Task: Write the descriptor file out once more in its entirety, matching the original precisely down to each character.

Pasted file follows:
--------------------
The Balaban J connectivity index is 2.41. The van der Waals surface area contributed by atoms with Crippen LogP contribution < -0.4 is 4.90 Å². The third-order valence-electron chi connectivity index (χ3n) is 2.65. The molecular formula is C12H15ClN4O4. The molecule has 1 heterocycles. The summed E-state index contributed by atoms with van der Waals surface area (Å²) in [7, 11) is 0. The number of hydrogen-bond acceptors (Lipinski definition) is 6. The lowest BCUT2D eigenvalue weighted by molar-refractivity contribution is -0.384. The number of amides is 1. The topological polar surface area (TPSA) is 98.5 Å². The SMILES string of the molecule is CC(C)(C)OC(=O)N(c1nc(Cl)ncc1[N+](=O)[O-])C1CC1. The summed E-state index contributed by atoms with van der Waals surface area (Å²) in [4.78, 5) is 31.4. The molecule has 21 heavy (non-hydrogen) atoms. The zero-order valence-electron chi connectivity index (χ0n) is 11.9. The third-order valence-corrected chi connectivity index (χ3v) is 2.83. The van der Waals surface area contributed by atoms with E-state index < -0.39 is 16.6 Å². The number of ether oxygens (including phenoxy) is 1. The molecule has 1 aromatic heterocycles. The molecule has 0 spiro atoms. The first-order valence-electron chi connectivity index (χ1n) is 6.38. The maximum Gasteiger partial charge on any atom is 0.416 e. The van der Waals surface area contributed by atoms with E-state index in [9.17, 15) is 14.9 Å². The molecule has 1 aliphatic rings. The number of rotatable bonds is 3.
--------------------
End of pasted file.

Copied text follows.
The Balaban J connectivity index is 2.41. The van der Waals surface area contributed by atoms with Crippen LogP contribution < -0.4 is 4.90 Å². The third-order valence-electron chi connectivity index (χ3n) is 2.65. The molecular formula is C12H15ClN4O4. The molecule has 1 heterocycles. The summed E-state index contributed by atoms with van der Waals surface area (Å²) in [7, 11) is 0. The number of hydrogen-bond acceptors (Lipinski definition) is 6. The lowest BCUT2D eigenvalue weighted by molar-refractivity contribution is -0.384. The number of amides is 1. The topological polar surface area (TPSA) is 98.5 Å². The SMILES string of the molecule is CC(C)(C)OC(=O)N(c1nc(Cl)ncc1[N+](=O)[O-])C1CC1. The summed E-state index contributed by atoms with van der Waals surface area (Å²) in [4.78, 5) is 31.4. The molecule has 21 heavy (non-hydrogen) atoms. The zero-order valence-electron chi connectivity index (χ0n) is 11.9. The third-order valence-corrected chi connectivity index (χ3v) is 2.83. The van der Waals surface area contributed by atoms with E-state index < -0.39 is 16.6 Å². The number of ether oxygens (including phenoxy) is 1. The molecule has 1 aromatic heterocycles. The molecule has 0 spiro atoms. The first-order valence-electron chi connectivity index (χ1n) is 6.38. The maximum Gasteiger partial charge on any atom is 0.416 e. The van der Waals surface area contributed by atoms with E-state index in [9.17, 15) is 14.9 Å². The molecule has 1 aliphatic rings. The number of rotatable bonds is 3.